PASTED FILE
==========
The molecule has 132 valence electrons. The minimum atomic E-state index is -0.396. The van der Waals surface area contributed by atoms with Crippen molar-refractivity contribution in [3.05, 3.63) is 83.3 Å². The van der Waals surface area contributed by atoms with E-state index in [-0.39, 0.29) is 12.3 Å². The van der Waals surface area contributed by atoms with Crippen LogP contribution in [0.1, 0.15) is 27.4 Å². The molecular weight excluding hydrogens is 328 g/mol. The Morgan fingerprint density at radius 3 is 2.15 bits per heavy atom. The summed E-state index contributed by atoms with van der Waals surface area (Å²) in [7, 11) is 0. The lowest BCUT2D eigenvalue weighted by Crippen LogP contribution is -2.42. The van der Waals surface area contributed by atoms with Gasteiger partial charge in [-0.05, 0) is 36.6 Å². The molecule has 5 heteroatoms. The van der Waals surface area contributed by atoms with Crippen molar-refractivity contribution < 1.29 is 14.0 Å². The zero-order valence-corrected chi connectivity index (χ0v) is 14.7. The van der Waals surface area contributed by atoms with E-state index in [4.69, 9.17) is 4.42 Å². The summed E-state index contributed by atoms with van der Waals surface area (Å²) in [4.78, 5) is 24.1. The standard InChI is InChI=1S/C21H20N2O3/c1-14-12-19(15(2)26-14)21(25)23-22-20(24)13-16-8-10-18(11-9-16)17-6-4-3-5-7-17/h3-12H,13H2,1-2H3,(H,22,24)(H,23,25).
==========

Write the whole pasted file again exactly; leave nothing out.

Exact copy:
The molecule has 132 valence electrons. The minimum atomic E-state index is -0.396. The van der Waals surface area contributed by atoms with Crippen molar-refractivity contribution in [3.05, 3.63) is 83.3 Å². The van der Waals surface area contributed by atoms with E-state index in [-0.39, 0.29) is 12.3 Å². The van der Waals surface area contributed by atoms with Crippen LogP contribution in [0.1, 0.15) is 27.4 Å². The molecular weight excluding hydrogens is 328 g/mol. The Morgan fingerprint density at radius 3 is 2.15 bits per heavy atom. The summed E-state index contributed by atoms with van der Waals surface area (Å²) in [7, 11) is 0. The lowest BCUT2D eigenvalue weighted by Crippen LogP contribution is -2.42. The van der Waals surface area contributed by atoms with Gasteiger partial charge in [-0.05, 0) is 36.6 Å². The molecule has 5 heteroatoms. The van der Waals surface area contributed by atoms with Crippen molar-refractivity contribution < 1.29 is 14.0 Å². The zero-order valence-corrected chi connectivity index (χ0v) is 14.7. The van der Waals surface area contributed by atoms with E-state index in [4.69, 9.17) is 4.42 Å². The summed E-state index contributed by atoms with van der Waals surface area (Å²) in [4.78, 5) is 24.1. The standard InChI is InChI=1S/C21H20N2O3/c1-14-12-19(15(2)26-14)21(25)23-22-20(24)13-16-8-10-18(11-9-16)17-6-4-3-5-7-17/h3-12H,13H2,1-2H3,(H,22,24)(H,23,25).